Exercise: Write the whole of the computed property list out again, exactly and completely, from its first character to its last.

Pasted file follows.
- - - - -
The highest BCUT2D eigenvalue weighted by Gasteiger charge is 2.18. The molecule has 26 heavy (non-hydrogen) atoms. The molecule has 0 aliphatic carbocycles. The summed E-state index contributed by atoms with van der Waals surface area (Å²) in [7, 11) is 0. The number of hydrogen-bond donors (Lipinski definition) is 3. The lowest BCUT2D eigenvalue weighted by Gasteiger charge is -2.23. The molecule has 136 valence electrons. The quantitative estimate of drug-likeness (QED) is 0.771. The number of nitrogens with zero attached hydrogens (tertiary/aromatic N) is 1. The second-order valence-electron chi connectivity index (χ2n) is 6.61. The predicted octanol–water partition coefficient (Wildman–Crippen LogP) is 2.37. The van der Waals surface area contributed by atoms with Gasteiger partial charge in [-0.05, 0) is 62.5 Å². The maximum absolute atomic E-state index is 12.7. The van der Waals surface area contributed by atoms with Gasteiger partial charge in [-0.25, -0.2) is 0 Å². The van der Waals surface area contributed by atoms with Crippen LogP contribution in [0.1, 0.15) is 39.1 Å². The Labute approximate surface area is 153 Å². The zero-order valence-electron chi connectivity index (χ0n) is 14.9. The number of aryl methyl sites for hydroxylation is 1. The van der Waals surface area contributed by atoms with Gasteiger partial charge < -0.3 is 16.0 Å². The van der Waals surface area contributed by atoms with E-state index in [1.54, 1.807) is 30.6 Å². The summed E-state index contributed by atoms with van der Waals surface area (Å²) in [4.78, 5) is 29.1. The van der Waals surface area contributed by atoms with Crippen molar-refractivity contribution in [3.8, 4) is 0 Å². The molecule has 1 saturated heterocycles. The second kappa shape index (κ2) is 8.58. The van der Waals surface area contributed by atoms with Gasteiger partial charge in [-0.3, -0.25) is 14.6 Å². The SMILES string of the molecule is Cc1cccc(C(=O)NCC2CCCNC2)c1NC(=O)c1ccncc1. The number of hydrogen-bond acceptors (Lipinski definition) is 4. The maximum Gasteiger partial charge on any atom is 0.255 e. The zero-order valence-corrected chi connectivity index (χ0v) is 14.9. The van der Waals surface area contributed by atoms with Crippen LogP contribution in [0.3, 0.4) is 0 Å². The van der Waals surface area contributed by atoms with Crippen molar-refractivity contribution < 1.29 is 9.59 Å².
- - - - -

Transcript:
The highest BCUT2D eigenvalue weighted by Gasteiger charge is 2.18. The molecule has 26 heavy (non-hydrogen) atoms. The molecule has 0 aliphatic carbocycles. The summed E-state index contributed by atoms with van der Waals surface area (Å²) in [7, 11) is 0. The number of hydrogen-bond donors (Lipinski definition) is 3. The lowest BCUT2D eigenvalue weighted by Gasteiger charge is -2.23. The molecule has 136 valence electrons. The quantitative estimate of drug-likeness (QED) is 0.771. The number of nitrogens with zero attached hydrogens (tertiary/aromatic N) is 1. The second-order valence-electron chi connectivity index (χ2n) is 6.61. The predicted octanol–water partition coefficient (Wildman–Crippen LogP) is 2.37. The van der Waals surface area contributed by atoms with Gasteiger partial charge in [-0.05, 0) is 62.5 Å². The maximum absolute atomic E-state index is 12.7. The van der Waals surface area contributed by atoms with Gasteiger partial charge in [-0.25, -0.2) is 0 Å². The van der Waals surface area contributed by atoms with Crippen LogP contribution in [0.1, 0.15) is 39.1 Å². The Labute approximate surface area is 153 Å². The zero-order valence-electron chi connectivity index (χ0n) is 14.9. The number of aryl methyl sites for hydroxylation is 1. The van der Waals surface area contributed by atoms with Gasteiger partial charge < -0.3 is 16.0 Å². The van der Waals surface area contributed by atoms with E-state index in [1.54, 1.807) is 30.6 Å². The summed E-state index contributed by atoms with van der Waals surface area (Å²) in [4.78, 5) is 29.1. The van der Waals surface area contributed by atoms with Crippen molar-refractivity contribution in [3.8, 4) is 0 Å². The molecule has 1 saturated heterocycles. The second kappa shape index (κ2) is 8.58. The van der Waals surface area contributed by atoms with Gasteiger partial charge in [-0.3, -0.25) is 14.6 Å². The SMILES string of the molecule is Cc1cccc(C(=O)NCC2CCCNC2)c1NC(=O)c1ccncc1. The number of hydrogen-bond acceptors (Lipinski definition) is 4. The maximum Gasteiger partial charge on any atom is 0.255 e. The zero-order valence-corrected chi connectivity index (χ0v) is 14.9. The van der Waals surface area contributed by atoms with Crippen LogP contribution in [0.3, 0.4) is 0 Å². The van der Waals surface area contributed by atoms with Crippen molar-refractivity contribution < 1.29 is 9.59 Å².